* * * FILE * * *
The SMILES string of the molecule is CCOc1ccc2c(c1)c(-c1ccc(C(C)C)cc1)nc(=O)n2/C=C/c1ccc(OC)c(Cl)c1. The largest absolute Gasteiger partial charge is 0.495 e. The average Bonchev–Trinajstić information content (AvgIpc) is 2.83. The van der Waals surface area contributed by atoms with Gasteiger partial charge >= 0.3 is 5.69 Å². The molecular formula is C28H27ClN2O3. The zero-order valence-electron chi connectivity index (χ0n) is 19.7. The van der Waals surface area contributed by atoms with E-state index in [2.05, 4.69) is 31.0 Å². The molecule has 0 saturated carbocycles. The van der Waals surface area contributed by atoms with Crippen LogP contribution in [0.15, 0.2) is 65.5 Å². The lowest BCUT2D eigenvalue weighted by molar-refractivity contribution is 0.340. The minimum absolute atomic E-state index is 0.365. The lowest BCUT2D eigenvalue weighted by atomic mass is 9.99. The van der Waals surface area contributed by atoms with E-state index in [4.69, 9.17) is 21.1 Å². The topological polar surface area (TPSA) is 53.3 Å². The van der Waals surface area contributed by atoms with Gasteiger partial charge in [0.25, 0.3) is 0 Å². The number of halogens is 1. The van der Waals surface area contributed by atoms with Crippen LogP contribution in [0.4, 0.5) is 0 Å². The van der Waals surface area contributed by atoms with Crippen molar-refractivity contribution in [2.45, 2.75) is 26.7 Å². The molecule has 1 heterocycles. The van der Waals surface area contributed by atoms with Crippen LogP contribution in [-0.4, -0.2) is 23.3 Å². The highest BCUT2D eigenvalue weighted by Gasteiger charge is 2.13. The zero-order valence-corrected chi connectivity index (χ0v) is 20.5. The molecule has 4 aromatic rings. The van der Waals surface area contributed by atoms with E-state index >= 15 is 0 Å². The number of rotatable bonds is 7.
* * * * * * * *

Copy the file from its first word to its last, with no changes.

The SMILES string of the molecule is CCOc1ccc2c(c1)c(-c1ccc(C(C)C)cc1)nc(=O)n2/C=C/c1ccc(OC)c(Cl)c1. The largest absolute Gasteiger partial charge is 0.495 e. The average Bonchev–Trinajstić information content (AvgIpc) is 2.83. The van der Waals surface area contributed by atoms with Gasteiger partial charge >= 0.3 is 5.69 Å². The molecular formula is C28H27ClN2O3. The zero-order valence-electron chi connectivity index (χ0n) is 19.7. The van der Waals surface area contributed by atoms with E-state index in [2.05, 4.69) is 31.0 Å². The molecule has 0 saturated carbocycles. The van der Waals surface area contributed by atoms with Crippen LogP contribution in [0.15, 0.2) is 65.5 Å². The lowest BCUT2D eigenvalue weighted by molar-refractivity contribution is 0.340. The minimum absolute atomic E-state index is 0.365. The lowest BCUT2D eigenvalue weighted by atomic mass is 9.99. The van der Waals surface area contributed by atoms with E-state index in [4.69, 9.17) is 21.1 Å². The topological polar surface area (TPSA) is 53.3 Å². The van der Waals surface area contributed by atoms with Gasteiger partial charge in [0.25, 0.3) is 0 Å². The number of halogens is 1. The van der Waals surface area contributed by atoms with Crippen LogP contribution in [0.4, 0.5) is 0 Å². The van der Waals surface area contributed by atoms with Crippen molar-refractivity contribution in [2.45, 2.75) is 26.7 Å². The molecule has 1 heterocycles. The van der Waals surface area contributed by atoms with Crippen LogP contribution in [-0.4, -0.2) is 23.3 Å². The highest BCUT2D eigenvalue weighted by Gasteiger charge is 2.13. The zero-order valence-corrected chi connectivity index (χ0v) is 20.5. The molecule has 4 aromatic rings. The van der Waals surface area contributed by atoms with E-state index >= 15 is 0 Å². The number of rotatable bonds is 7.